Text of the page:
1374. When a member of one of York’s most prominent families is found dead in the woods, his throat torn out, rumours spread like wildfire that wolves are running loose throughout the city. Persuaded to investigate by the victim’s father, Owen Archer is convinced that a human killer is responsible. But before he can gather sufficient evidence to prove his case, a second body is discovered, stabbed to death. Is there a connection? What secrets are contained within the victim’s household? And what does apprentice healer Alisoun know that she’s not telling? Teaming up with Geoffrey Chaucer, who is in York on a secret mission on behalf of Prince Edward, Owen’s enquiries will draw him headlong into a deadly conspiracy.
My first foray into the author’s Owen Archer mystery series, A Conspiracy of Wolves is a very satisfying, and entertaining whodunit. I enjoyed the camaraderie between Owen and the crew enlisted to solve the grisly murders. The plot kept me intrigued as each new chapter revealed some new information or twist to the case, shedding light on the complex revenge taking place (I can say no more about that). As this is the first of the series that I have read, I was pleased that the author left enough hints in the narrative to give me some of the back story to Owen’s life and adventures. Another aspect of the tale is the doings of the village and the folk who live there, a creative way to help the readers immerse themselves in the story. The characters are a joy to read…the author has left nothing out in their development. My only problem (and it’s a good one to have) is that I have so many books to read…now I have another series to delve into. 4 Stars ⭐⭐⭐⭐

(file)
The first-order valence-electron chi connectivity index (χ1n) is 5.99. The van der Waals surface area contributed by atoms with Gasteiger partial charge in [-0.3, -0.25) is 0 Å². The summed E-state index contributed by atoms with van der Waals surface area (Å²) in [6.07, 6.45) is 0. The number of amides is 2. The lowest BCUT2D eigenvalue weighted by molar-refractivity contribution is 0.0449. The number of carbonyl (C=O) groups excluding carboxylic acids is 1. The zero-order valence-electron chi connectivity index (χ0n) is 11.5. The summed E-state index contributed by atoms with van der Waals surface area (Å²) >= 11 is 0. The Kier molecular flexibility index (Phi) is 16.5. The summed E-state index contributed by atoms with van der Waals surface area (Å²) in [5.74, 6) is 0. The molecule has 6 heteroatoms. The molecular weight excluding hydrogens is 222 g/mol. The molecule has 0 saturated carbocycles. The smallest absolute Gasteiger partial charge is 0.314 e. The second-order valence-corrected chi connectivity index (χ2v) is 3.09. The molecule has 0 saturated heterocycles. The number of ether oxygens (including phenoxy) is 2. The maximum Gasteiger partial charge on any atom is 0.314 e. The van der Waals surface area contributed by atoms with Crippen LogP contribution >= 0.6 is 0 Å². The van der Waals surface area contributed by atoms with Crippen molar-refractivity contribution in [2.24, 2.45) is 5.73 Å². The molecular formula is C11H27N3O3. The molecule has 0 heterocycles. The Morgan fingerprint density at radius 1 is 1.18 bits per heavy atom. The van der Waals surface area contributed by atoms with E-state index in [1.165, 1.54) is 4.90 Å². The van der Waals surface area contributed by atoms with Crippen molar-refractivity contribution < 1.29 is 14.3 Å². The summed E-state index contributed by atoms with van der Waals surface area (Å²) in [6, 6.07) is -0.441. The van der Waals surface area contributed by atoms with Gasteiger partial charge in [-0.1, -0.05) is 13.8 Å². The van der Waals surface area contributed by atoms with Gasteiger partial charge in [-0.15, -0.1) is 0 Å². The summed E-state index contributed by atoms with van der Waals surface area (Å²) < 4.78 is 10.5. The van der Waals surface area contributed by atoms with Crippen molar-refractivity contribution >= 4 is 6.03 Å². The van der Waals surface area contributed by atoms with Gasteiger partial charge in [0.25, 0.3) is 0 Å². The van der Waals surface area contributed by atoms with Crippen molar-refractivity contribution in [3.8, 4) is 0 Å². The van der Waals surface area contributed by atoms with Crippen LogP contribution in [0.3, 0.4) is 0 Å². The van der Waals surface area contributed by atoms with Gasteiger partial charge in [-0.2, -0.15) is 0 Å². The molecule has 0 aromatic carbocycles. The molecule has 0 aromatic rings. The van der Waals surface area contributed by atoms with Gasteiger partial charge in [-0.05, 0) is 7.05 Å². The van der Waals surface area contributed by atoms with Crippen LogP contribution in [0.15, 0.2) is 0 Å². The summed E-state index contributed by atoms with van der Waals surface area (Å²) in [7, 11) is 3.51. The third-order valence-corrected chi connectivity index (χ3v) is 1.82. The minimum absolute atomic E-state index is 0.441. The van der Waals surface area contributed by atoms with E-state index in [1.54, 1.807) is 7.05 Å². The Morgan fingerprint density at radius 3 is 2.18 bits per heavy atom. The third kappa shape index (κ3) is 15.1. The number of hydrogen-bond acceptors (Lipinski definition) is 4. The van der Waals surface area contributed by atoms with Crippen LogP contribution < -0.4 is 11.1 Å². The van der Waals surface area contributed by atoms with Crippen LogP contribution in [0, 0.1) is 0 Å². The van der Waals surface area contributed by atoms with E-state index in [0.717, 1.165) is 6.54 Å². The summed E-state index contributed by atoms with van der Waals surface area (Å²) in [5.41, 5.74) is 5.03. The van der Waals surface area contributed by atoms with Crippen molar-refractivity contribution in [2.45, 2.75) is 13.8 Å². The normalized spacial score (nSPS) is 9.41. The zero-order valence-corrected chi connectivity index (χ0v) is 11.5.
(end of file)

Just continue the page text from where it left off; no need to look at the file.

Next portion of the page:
About the Author
I’m Candace Robb, a writer/historian engaged in creating fiction about the late middle ages with a large cast of characters with whom I enjoy spending my days. Two series, the Owen Archer mysteries and the Kate Clifford mysteries, are set in late medieval York. The Margaret Kerr trilogy is set in early 14th century Scotland, at the beginning of the Wars of Independence. Two standalone novels (published under pseudonym Emma Campion) expand on the lives of two women in the court of King Edward III who have fascinated me ever since I first encountered them in history and fiction.
I am a dreamer. Writing, gardening, walking, dancing, reading, being with friends—there’s always a dreaming element.